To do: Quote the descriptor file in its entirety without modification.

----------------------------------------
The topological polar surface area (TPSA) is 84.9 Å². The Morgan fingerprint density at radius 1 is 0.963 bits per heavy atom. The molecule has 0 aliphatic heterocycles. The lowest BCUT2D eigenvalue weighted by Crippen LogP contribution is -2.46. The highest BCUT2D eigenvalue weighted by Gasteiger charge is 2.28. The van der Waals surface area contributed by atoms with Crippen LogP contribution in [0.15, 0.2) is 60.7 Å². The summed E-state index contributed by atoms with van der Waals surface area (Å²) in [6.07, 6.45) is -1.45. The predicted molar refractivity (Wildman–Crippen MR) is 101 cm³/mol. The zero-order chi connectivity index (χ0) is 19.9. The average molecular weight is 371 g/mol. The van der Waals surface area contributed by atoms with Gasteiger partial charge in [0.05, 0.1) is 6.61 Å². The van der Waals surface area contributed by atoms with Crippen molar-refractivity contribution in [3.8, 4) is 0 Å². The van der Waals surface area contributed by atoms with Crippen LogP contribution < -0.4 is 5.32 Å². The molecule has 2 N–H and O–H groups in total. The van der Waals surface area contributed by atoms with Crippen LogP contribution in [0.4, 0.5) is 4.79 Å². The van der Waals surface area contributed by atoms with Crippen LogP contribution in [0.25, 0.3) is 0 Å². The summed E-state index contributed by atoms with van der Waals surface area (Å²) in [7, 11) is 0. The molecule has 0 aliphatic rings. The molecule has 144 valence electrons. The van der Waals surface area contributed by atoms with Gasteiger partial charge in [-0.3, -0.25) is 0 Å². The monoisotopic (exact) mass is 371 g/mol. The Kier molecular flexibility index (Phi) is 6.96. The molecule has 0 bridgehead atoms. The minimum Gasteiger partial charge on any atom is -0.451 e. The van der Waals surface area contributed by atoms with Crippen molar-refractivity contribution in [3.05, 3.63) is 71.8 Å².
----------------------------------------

The topological polar surface area (TPSA) is 84.9 Å². The Morgan fingerprint density at radius 1 is 0.963 bits per heavy atom. The molecule has 0 aliphatic heterocycles. The lowest BCUT2D eigenvalue weighted by Crippen LogP contribution is -2.46. The highest BCUT2D eigenvalue weighted by Gasteiger charge is 2.28. The van der Waals surface area contributed by atoms with Crippen LogP contribution in [0.15, 0.2) is 60.7 Å². The summed E-state index contributed by atoms with van der Waals surface area (Å²) in [6.07, 6.45) is -1.45. The predicted molar refractivity (Wildman–Crippen MR) is 101 cm³/mol. The zero-order chi connectivity index (χ0) is 19.9. The average molecular weight is 371 g/mol. The van der Waals surface area contributed by atoms with Gasteiger partial charge in [0.05, 0.1) is 6.61 Å². The van der Waals surface area contributed by atoms with Crippen molar-refractivity contribution in [3.8, 4) is 0 Å². The van der Waals surface area contributed by atoms with Crippen LogP contribution < -0.4 is 5.32 Å². The molecule has 2 N–H and O–H groups in total. The van der Waals surface area contributed by atoms with Crippen LogP contribution in [0.4, 0.5) is 4.79 Å². The van der Waals surface area contributed by atoms with Crippen LogP contribution in [0.25, 0.3) is 0 Å². The summed E-state index contributed by atoms with van der Waals surface area (Å²) in [7, 11) is 0. The molecule has 0 aliphatic rings. The molecule has 144 valence electrons. The van der Waals surface area contributed by atoms with Gasteiger partial charge in [-0.3, -0.25) is 0 Å². The monoisotopic (exact) mass is 371 g/mol. The Kier molecular flexibility index (Phi) is 6.96. The molecule has 0 bridgehead atoms. The minimum Gasteiger partial charge on any atom is -0.451 e. The van der Waals surface area contributed by atoms with Crippen molar-refractivity contribution in [3.05, 3.63) is 71.8 Å².